Check out these 10 workflow hacks to make your video life a little easier

May 29, 2020

John Aldred

John Aldred is a photographer with over 20 years of experience in the portrait and commercial worlds. He is based in Scotland and has been an early adopter – and occasional beta tester – of almost every digital imaging technology in that time. As well as his creative visual work, John uses 3D printing, electronics and programming to create his own photography and filmmaking tools and consults for a number of brands across the industry.

Check out these 10 workflow hacks to make your video life a little easier

May 29, 2020

John Aldred

John Aldred is a photographer with over 20 years of experience in the portrait and commercial worlds. He is based in Scotland and has been an early adopter – and occasional beta tester – of almost every digital imaging technology in that time. As well as his creative visual work, John uses 3D printing, electronics and programming to create his own photography and filmmaking tools and consults for a number of brands across the industry.

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We all run into issues during the course of our shoots, whether they be for photos or video. We pick up little tricks here and there to help us with our future workflow going forward. Caleb Pike is no exception, and in this video, he tells us his top ten “hacks” to help make his life a little easier when shooting video.

Some of the things we learn during the course of our work are because we messed up. Perhaps we accidentally formatted a card we hadn’t copied yet or maybe we forgot to pack cards completely. Sometimes we learn little things that just help to make things more efficient so that we’re wasting less time. Caleb’s list is pretty varied and covers both of these things.

  • Label your power supplies with a silver sharpie (or a label maker, if you’re fancy)
  • V-Mount straps to attach power bricks to lights
  • Use the read-only tab on your SD cards when you pull them out the camera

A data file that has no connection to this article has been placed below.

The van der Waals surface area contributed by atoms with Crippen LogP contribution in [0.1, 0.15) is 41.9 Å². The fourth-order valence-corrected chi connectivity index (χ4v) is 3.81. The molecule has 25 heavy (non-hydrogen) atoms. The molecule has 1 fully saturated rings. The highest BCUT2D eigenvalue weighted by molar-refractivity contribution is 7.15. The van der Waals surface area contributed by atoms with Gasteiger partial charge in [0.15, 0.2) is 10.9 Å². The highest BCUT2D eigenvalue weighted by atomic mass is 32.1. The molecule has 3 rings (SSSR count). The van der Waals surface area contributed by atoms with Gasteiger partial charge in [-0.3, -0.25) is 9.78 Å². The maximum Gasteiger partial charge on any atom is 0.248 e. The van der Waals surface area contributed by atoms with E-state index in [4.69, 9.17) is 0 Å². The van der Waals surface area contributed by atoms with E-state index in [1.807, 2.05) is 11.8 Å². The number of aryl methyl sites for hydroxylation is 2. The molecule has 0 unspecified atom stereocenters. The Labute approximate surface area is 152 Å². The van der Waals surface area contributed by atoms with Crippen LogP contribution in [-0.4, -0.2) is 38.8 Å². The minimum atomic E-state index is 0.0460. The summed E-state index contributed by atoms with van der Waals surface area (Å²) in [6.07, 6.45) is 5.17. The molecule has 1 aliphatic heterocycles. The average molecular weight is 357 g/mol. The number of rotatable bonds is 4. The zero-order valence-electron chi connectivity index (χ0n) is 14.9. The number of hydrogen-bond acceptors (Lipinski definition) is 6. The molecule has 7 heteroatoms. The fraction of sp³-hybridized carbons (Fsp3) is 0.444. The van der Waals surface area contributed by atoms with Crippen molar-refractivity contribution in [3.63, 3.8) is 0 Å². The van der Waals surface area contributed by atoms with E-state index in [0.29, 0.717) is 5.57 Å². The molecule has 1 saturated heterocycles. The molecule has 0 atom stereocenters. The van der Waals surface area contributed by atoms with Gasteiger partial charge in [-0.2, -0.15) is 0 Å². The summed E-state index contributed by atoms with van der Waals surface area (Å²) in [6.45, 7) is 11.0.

• Buy enough cards that you have a bunch of spares and don’t need to format on set
  • Fried Chicken Life Wins! – you’ll understand when you watch it
  • Keep your friends close and your microphones closer
  • Use a backup audio recorder
  • Have a video emergency kit ready to go at a moment’s notice (just in case you lose or forget something)
  • Leave the big lights at home if you don’t need them (but still take your modifiers)
  • Bongo Ties and bungee cords

For me, I’d also say to get colour-coded caps for your camera batteries – and this goes for stills or video. If you’re using internal batteries in your camera, you’re likely to have a bunch of spares, and I ended up 3D printing some of my own in red and green.

When a battery comes off the charger, it gets a green cap and goes into the bag. When a battery is pulled out of a camera, it gets a red cap and goes in the bag. This way, when I open up the bag, I can immediately see which ones are charged and which ones are dead without having to test them all inside a camera until I get one that has a charge. And when I get home, I know exactly which ones need to go onto the charger. And if you can’t 3D print, use Sharpies.

What workflow tip would you add to the list?

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John Aldred

John Aldred

John Aldred is a photographer with over 20 years of experience in the portrait and commercial worlds. He is based in Scotland and has been an early adopter – and occasional beta tester – of almost every digital imaging technology in that time. As well as his creative visual work, John uses 3D printing, electronics and programming to create his own photography and filmmaking tools and consults for a number of brands across the industry.

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